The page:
Marine Corps Base Camp Lejeune, N.C. --
“It takes 10 hands to score a basket,”
-John Wooden, former head coach at UCLA, winner of 10 NCAA National Championships (seven in a row).
Alpha Company, 2nd Tank Battalion, 2nd Marine Division, put their solidarity to the test during a three-week long training exercise here, Feb. 1-22.
Tanks lined up across the seemingly endless and rough terrain with their smoothbore cannons sighted downrange. Within every M1A1 Abrams Main Battle Tank are four tank crewmen, each with a specific, yet equally important job required to operate the armored beast.
The tank commander, or TC, gives the signal to fire a round once it is loaded. A TC assumes leadership and responsibility for the vehicle and crew, and is similar to a coach who directs his team’s every move on the court and assures everyone is on the same page.
“Once the crews are comfortable with each other, their work…becomes a lot smoother,” said Sgt. Jabari Stamps, a tank commander with the company. “You’ll see their time of engagements go down and you become a lot more efficient within your tank.”
Tank crew efficiency is crucial to effectively engage an enemy. Stamps, a Chicago native, and his team of Marines improved their skills after successfully launching hundreds of assorted rounds at numerous targets.
A total of 12 tank crews successfully completed their semi-annual gunnery qualifications, all while increasing their gunnery skills. Corporal Richard Brown of Brooklyn, N.Y., said the gunnery exercise was very “helpful” in preparing his Marines for a deployed environment.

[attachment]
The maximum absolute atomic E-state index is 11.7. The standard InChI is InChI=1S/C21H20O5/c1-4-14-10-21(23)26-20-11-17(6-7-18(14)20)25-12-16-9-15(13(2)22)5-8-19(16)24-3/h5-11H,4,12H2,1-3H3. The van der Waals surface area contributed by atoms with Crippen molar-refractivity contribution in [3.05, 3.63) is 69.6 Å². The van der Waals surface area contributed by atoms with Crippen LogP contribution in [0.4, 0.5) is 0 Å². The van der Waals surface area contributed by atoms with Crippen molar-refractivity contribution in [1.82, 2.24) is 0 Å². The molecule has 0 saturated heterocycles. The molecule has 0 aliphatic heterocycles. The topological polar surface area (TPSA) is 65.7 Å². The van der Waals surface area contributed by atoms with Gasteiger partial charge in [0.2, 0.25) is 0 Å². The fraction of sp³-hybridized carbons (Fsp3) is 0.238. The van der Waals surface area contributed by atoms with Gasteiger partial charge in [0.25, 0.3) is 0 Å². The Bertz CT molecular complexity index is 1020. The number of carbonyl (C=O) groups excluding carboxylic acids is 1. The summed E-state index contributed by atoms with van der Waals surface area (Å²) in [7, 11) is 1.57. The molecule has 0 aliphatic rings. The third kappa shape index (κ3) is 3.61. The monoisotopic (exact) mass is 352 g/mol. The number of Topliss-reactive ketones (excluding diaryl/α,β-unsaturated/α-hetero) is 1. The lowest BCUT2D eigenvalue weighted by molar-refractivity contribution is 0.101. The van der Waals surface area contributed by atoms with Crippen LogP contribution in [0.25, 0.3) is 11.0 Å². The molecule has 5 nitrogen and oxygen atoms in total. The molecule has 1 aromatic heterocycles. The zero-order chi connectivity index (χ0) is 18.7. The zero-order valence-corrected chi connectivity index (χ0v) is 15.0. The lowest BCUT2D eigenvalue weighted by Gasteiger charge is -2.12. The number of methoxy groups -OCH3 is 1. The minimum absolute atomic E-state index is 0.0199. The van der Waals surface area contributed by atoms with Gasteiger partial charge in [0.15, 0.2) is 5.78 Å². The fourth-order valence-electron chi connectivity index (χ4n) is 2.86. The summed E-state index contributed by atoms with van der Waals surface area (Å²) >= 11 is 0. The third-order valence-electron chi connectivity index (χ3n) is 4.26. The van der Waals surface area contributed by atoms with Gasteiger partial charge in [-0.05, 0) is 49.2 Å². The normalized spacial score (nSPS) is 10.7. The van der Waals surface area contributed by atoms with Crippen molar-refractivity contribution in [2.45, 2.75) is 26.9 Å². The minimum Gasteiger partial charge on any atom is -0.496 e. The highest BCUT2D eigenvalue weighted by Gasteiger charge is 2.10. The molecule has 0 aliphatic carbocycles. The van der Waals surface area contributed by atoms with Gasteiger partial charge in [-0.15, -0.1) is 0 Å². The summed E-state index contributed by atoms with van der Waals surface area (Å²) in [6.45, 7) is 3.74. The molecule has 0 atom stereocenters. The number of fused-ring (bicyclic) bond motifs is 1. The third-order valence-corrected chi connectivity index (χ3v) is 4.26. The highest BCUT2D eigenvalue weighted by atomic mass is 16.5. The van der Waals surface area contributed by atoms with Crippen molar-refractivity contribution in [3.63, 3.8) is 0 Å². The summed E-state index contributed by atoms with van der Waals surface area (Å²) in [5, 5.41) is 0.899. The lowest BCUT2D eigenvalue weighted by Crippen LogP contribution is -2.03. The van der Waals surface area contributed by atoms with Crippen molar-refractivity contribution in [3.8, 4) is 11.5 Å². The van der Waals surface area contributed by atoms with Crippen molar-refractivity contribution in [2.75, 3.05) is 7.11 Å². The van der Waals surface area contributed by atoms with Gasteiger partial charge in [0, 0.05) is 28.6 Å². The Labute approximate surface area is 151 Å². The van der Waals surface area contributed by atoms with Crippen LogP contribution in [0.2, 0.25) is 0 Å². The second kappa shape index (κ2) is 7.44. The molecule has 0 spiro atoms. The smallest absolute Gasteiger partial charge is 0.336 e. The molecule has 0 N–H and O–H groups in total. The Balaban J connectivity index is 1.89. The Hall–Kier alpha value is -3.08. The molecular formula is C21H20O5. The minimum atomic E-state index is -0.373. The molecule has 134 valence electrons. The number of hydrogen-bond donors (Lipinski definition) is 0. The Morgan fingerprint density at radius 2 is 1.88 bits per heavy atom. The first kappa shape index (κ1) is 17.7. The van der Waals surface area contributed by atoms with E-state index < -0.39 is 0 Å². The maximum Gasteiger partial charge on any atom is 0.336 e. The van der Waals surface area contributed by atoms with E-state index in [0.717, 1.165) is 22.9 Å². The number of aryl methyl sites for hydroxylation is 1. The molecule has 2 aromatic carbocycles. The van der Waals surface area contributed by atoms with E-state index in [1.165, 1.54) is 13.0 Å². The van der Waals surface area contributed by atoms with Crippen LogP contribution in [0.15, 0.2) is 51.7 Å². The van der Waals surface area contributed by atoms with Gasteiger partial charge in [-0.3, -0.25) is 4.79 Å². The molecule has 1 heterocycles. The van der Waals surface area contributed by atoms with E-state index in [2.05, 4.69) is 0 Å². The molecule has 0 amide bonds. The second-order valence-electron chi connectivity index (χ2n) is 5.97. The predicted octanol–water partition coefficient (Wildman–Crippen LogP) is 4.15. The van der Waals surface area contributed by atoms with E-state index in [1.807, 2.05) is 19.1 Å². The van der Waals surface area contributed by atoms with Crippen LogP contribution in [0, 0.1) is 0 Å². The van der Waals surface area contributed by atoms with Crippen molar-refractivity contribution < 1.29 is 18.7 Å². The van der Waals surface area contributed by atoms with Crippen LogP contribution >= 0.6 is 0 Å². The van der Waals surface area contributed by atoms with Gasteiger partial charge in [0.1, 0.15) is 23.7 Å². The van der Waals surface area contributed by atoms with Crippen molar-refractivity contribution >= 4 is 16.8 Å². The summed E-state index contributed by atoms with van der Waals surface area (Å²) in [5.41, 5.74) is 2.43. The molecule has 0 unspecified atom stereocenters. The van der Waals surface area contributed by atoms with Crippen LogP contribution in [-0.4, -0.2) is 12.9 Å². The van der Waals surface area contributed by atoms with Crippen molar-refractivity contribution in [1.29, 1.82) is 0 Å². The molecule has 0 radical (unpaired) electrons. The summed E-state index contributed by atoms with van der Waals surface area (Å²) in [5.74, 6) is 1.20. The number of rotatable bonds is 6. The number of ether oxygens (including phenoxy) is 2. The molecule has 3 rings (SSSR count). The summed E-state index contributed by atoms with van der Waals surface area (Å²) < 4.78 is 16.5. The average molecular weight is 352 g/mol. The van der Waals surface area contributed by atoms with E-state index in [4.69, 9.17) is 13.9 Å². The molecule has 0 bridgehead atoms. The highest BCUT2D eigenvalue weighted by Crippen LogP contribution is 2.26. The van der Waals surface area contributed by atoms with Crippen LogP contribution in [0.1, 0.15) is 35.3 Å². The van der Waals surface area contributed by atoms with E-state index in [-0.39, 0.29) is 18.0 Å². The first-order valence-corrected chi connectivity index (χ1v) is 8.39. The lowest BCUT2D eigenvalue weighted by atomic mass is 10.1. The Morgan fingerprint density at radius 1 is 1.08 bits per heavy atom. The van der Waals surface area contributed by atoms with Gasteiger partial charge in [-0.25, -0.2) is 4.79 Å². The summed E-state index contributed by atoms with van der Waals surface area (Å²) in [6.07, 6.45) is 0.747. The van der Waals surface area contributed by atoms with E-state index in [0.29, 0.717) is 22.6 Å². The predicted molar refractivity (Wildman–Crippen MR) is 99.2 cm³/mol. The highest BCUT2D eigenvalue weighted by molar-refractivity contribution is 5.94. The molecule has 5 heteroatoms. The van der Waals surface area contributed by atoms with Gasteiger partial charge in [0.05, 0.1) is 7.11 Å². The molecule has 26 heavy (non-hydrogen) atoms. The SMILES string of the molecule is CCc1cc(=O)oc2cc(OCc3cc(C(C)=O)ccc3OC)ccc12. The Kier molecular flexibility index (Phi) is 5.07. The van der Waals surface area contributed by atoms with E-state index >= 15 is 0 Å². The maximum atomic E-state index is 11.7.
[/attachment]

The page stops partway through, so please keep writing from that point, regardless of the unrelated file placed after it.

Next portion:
“I feel this helps the junior Marines because they come out here and really get to learn their job hands-on,” explained Brown, a gunner with the company. “The training gets the Marines where they need to be to react to a combative situation in a better manner.”
Brown, who deployed to Afghanistan in 2011, is now second in command behind his TC and is responsible for targeting enemy threats. The TC relies on the gunner, like a coach relies on his team captain, to lead his teammates to victory.
Teamwork is just as important when the tank crew is between missions. It’s up to the tank crew to keep their tank running smoothly by performing hours of maintenance. The monstrous vehicle requires up to 10 hours of maintenance for every hour it is operating.
At the end of the day, however, Marines like Brown and Stamps don’t mind putting in the excruciating hours of maintenance because to them it’s completely worth it.
“My favorite part of the training is just to be around the Marines because you get to just have fun,” concluded Stamps. “This, to me, is one of the most competitive jobs in the Marine Corps because everyone wants to outshoot everybody. Still, anytime you get to come out and shoot this is great and I love it. How many people get to do that?”